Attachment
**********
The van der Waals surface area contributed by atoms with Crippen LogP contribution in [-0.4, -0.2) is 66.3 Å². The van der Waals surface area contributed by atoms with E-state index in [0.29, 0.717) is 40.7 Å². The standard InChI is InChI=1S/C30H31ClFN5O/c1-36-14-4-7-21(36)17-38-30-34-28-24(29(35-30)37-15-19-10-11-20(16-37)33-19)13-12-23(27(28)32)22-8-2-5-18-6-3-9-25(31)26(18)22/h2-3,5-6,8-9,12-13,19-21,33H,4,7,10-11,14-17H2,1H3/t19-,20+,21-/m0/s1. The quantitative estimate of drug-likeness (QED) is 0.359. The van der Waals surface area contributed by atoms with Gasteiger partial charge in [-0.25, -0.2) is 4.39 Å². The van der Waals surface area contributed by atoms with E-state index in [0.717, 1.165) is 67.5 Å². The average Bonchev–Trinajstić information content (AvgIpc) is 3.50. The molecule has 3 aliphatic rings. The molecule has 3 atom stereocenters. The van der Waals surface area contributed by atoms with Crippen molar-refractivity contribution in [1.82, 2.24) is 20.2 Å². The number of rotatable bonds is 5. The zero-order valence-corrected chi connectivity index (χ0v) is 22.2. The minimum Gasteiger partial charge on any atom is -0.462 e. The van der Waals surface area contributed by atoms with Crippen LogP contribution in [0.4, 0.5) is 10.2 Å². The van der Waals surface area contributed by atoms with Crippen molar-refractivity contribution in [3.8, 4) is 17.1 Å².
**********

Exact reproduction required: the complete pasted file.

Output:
The van der Waals surface area contributed by atoms with Crippen LogP contribution in [-0.4, -0.2) is 66.3 Å². The van der Waals surface area contributed by atoms with E-state index in [0.29, 0.717) is 40.7 Å². The standard InChI is InChI=1S/C30H31ClFN5O/c1-36-14-4-7-21(36)17-38-30-34-28-24(29(35-30)37-15-19-10-11-20(16-37)33-19)13-12-23(27(28)32)22-8-2-5-18-6-3-9-25(31)26(18)22/h2-3,5-6,8-9,12-13,19-21,33H,4,7,10-11,14-17H2,1H3/t19-,20+,21-/m0/s1. The quantitative estimate of drug-likeness (QED) is 0.359. The van der Waals surface area contributed by atoms with Gasteiger partial charge in [-0.25, -0.2) is 4.39 Å². The van der Waals surface area contributed by atoms with E-state index in [0.717, 1.165) is 67.5 Å². The average Bonchev–Trinajstić information content (AvgIpc) is 3.50. The molecule has 3 aliphatic rings. The molecule has 3 atom stereocenters. The van der Waals surface area contributed by atoms with Crippen molar-refractivity contribution in [1.82, 2.24) is 20.2 Å². The number of rotatable bonds is 5. The zero-order valence-corrected chi connectivity index (χ0v) is 22.2. The minimum Gasteiger partial charge on any atom is -0.462 e. The van der Waals surface area contributed by atoms with Crippen LogP contribution in [0.4, 0.5) is 10.2 Å². The van der Waals surface area contributed by atoms with Crippen molar-refractivity contribution in [3.8, 4) is 17.1 Å².